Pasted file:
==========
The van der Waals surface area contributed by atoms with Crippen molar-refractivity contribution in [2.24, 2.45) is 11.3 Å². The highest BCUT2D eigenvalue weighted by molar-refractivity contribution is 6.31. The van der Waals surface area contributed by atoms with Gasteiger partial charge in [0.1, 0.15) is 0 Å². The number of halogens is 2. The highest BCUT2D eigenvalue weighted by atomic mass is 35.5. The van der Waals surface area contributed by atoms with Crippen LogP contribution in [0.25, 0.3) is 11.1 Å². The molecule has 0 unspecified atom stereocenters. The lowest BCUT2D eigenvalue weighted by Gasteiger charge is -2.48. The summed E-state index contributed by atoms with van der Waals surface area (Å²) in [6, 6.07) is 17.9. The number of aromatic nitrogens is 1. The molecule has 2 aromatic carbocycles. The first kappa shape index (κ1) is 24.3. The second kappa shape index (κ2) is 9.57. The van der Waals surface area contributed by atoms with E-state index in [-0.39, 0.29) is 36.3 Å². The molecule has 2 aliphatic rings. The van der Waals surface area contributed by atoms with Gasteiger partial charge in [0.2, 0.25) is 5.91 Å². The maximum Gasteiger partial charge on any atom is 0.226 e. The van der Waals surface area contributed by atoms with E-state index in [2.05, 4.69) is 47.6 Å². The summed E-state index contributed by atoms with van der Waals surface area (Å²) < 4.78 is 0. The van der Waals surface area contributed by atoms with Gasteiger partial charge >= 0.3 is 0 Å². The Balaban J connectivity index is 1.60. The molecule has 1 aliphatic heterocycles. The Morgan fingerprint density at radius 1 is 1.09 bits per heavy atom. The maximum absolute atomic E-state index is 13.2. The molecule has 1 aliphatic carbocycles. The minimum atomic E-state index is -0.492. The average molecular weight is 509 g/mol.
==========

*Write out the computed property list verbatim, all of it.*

The van der Waals surface area contributed by atoms with Crippen molar-refractivity contribution in [2.24, 2.45) is 11.3 Å². The highest BCUT2D eigenvalue weighted by molar-refractivity contribution is 6.31. The van der Waals surface area contributed by atoms with Gasteiger partial charge in [0.1, 0.15) is 0 Å². The number of halogens is 2. The highest BCUT2D eigenvalue weighted by atomic mass is 35.5. The van der Waals surface area contributed by atoms with Crippen LogP contribution in [0.25, 0.3) is 11.1 Å². The molecule has 0 unspecified atom stereocenters. The lowest BCUT2D eigenvalue weighted by Gasteiger charge is -2.48. The summed E-state index contributed by atoms with van der Waals surface area (Å²) in [6, 6.07) is 17.9. The number of aromatic nitrogens is 1. The molecule has 2 aromatic carbocycles. The first kappa shape index (κ1) is 24.3. The second kappa shape index (κ2) is 9.57. The van der Waals surface area contributed by atoms with E-state index in [-0.39, 0.29) is 36.3 Å². The molecule has 2 aliphatic rings. The van der Waals surface area contributed by atoms with Gasteiger partial charge in [0.2, 0.25) is 5.91 Å². The maximum Gasteiger partial charge on any atom is 0.226 e. The van der Waals surface area contributed by atoms with E-state index in [2.05, 4.69) is 47.6 Å². The summed E-state index contributed by atoms with van der Waals surface area (Å²) < 4.78 is 0. The van der Waals surface area contributed by atoms with Gasteiger partial charge >= 0.3 is 0 Å². The Balaban J connectivity index is 1.60. The molecule has 1 aliphatic heterocycles. The Morgan fingerprint density at radius 1 is 1.09 bits per heavy atom. The maximum absolute atomic E-state index is 13.2. The molecule has 1 aliphatic carbocycles. The minimum atomic E-state index is -0.492. The average molecular weight is 509 g/mol.